Georgetown University’s Newspaper of Record since 1920

The Hoya

Georgetown University’s Newspaper of Record since 1920

The Hoya

Georgetown University’s Newspaper of Record since 1920

The Hoya

The Other Final Four

The 2001 women’s lacrosse season will be remembered for two of the most exciting games in NCAA championship history, and both involved the Hoyas.

Georgetown’s first Final Four appearance in any sport since the 1985 NCAA basketball final was marked by an exciting 10-9 victory over Loyola in the semifinals and then a heart-breaking, double-overtime, 14-13 loss to perennial archrival Maryland.

The Loyola game was a frenetic contest of fluctuating fortunes, as Loyola led 8-4 into halftime. The Greyhounds were the dominant team offensively and defensively, while the Hoyas struggled initially.

“The players had never played in such a game. Thus it was like we hadn’t showed up in the first half,” then-Head Coach Kim Simons said in an interview, adding that Georgetown struggled to adapt to playing under floodlights in the nighttime conditions.

The Hoyas came back firing after the break, and got right back into the game within six minutes of the frame, scoring three goals to narrow the score to 8-7.

“I knew we had an incredibly talented team,” Simons said. “The team was ready to win. I never doubted we could win.”

The Hoyas’ defense was stifling in the second half, conceding just one goal. Simons credited senior goalkeeper Bowen Holden with making key saves and frustrating Loyola.

And the offense was just as strong. But before the comeback could come to fruition, the seesaw battle continued when Loyola extended its lead to two, with Lauren Peck scoring at 20:17. Senior attacker Sheehan Stanwick matched after 10 minutes, and junior attacker Erin Elbe set up a dramatic final 10, as she tied the game just a minute later.

The rest of the game was just as hectic. Each team desperately sought to score to advance to the final, where the winner would meet Maryland. As the last minute ticked down, with neither team having broken the deadlock, overtime was imminent.

Yet Hoya freshman midfielder Gloria Lozano had other ideas. With just seven seconds to go, she got the ball and scored the game-winning goal. Or so she thought.

“I think the ball just rolled to me,” Lozano told reporters after the game. “I was lucky I was paying attention. The ball was on the ground and I just scooped it up and shot it. I couldn’t believe it went in.”

“It was fitting for a freshman to score the goal,” Simons said. “The ball bounced to her and she scooped it up and struck it.”

Yet, with less than five seconds remaining in the game, the plucky Greyhounds’ Marianne Gioffre took a shot. It went just wide of the goal as the final whistle sounded.

“Everyone had to be ready,” Simons remembered. “I told everyone to play defense. It’s like in basketball where you don’t want to foul the player and just hope they miss their shot.”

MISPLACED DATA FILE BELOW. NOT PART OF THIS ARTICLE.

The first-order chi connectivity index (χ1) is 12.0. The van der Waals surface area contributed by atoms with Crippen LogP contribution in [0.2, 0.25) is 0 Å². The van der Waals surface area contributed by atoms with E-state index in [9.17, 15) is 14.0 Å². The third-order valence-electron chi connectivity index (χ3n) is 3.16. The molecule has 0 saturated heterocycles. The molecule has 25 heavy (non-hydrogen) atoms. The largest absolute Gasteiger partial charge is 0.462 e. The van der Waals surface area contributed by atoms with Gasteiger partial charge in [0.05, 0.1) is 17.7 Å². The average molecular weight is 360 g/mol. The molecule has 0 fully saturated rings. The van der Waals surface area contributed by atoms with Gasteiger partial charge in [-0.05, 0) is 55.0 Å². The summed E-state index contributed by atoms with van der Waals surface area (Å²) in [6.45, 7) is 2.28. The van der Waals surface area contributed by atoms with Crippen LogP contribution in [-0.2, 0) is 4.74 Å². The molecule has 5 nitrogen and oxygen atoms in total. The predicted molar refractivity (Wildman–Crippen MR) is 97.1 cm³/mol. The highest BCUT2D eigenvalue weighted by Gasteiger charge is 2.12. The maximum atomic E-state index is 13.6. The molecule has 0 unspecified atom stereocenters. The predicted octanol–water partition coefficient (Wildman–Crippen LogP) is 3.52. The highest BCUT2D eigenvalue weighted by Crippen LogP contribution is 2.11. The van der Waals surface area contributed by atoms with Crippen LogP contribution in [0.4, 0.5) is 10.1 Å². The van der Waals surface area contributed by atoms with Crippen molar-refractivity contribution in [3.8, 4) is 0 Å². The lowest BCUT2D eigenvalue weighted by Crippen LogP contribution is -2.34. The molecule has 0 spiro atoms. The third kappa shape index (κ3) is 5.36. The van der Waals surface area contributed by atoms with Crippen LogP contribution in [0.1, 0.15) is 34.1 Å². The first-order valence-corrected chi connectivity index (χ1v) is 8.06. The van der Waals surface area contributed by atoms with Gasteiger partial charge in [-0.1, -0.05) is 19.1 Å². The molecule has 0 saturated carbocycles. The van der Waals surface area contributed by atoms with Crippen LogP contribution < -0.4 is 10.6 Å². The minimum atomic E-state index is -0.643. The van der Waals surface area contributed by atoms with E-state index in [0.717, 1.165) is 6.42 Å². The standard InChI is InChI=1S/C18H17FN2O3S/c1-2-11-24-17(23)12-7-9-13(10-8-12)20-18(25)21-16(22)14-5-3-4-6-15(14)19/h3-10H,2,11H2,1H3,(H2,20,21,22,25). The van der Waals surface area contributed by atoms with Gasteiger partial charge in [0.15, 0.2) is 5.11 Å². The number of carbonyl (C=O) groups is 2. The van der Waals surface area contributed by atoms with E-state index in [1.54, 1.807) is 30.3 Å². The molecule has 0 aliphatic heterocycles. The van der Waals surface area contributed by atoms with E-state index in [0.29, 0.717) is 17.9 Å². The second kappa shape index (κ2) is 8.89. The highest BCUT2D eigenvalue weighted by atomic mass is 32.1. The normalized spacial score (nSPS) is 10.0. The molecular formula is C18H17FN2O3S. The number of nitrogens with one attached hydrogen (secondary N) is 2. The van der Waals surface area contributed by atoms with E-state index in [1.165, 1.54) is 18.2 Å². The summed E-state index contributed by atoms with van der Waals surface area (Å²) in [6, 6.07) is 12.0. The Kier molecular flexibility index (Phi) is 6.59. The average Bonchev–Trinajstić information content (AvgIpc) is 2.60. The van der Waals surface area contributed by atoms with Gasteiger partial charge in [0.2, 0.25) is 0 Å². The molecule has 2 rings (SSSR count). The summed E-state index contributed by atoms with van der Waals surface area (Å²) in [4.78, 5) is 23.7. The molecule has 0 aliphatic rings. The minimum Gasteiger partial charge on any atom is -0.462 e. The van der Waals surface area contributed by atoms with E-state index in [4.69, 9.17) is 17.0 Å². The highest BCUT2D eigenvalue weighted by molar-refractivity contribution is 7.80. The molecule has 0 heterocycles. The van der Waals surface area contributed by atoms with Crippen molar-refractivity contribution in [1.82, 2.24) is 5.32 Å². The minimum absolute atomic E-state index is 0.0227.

Georgetown breathed a sigh of relief and took some time to cherish the moment.

“This team never gave up,” Simons told reporters after the game. “We have talked all year about making things happen, and I am very proud that this team made things work for them.”

She now names Stanwick the hero of the game, with her three goals at crucial moments.

After that amazing win, Georgetown had all the momentum in the world going into the championship game.Yet Maryland was just as pumped, and the two motivated teams produced one of the greatest women’s lacrosse games ever played – not to mention the closest women’s lacrosse final in NCAA history.

This time, though, history did not fully repeat itself.

At first it seemed it would, as Georgetown climbed back from an 8-1 deficit in the first half, then an 11-7 deficit in the second. The game, at 13-13, remained tied from the end of the regular period to a shocking sudden-death goal by the Terrapins in double overtime.

Elbe twice came within inches of a game-winning goal, and one shot nicked the crossbar. The second attempt, wide left, was soon recovered and put into the hands of Maryland’s Allison Comito, who drove a hard shot into the net from four yards out.

“[The players] were devastated and they still haven’t gotten over it yet,” Simons said. “They had wanted it to so badly.”

Yet overall, the memories of 2001 are overwhelmingly positive.

“It was huge for us,” Simons said. “The program was building. It was a great and amazing season.”

She told THE HOYA after the game that “a coach couldn’t be more proud of a team than I am today with what my team was able to accomplish, and they never gave up and kept fighting.” She called it “the best weekend I’ve ever had.”

As freshman midfielder Melissa Ellers told THE HOYA after the game, “It was a dream come true.”

Donate to The Hoya

Your donation will support the student journalists of Georgetown University. Your contribution will allow us to purchase equipment and cover our annual website hosting costs.

More to Discover
Donate to The Hoya